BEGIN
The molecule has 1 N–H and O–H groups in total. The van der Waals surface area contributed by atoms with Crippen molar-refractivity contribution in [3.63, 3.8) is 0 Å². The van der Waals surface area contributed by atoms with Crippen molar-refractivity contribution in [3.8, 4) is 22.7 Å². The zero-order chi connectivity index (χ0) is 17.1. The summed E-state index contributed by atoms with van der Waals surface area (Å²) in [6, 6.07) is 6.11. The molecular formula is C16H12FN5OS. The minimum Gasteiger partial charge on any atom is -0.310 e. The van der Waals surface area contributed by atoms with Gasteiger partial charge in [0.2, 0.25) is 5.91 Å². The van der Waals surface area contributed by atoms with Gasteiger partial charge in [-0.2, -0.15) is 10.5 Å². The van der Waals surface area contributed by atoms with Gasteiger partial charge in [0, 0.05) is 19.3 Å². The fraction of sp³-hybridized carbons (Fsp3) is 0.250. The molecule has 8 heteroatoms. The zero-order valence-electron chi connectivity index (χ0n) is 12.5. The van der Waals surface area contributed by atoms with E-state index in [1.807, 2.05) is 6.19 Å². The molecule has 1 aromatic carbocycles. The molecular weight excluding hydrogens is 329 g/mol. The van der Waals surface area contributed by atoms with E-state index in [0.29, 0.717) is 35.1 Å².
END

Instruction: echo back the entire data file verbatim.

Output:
The molecule has 1 N–H and O–H groups in total. The van der Waals surface area contributed by atoms with Crippen molar-refractivity contribution in [3.63, 3.8) is 0 Å². The van der Waals surface area contributed by atoms with Crippen molar-refractivity contribution in [3.8, 4) is 22.7 Å². The zero-order chi connectivity index (χ0) is 17.1. The summed E-state index contributed by atoms with van der Waals surface area (Å²) in [6, 6.07) is 6.11. The molecular formula is C16H12FN5OS. The minimum Gasteiger partial charge on any atom is -0.310 e. The van der Waals surface area contributed by atoms with Gasteiger partial charge in [0.2, 0.25) is 5.91 Å². The van der Waals surface area contributed by atoms with Gasteiger partial charge in [-0.2, -0.15) is 10.5 Å². The van der Waals surface area contributed by atoms with Gasteiger partial charge in [0, 0.05) is 19.3 Å². The fraction of sp³-hybridized carbons (Fsp3) is 0.250. The molecule has 8 heteroatoms. The zero-order valence-electron chi connectivity index (χ0n) is 12.5. The van der Waals surface area contributed by atoms with E-state index in [1.807, 2.05) is 6.19 Å². The molecule has 1 aromatic carbocycles. The molecular weight excluding hydrogens is 329 g/mol. The van der Waals surface area contributed by atoms with E-state index in [0.29, 0.717) is 35.1 Å².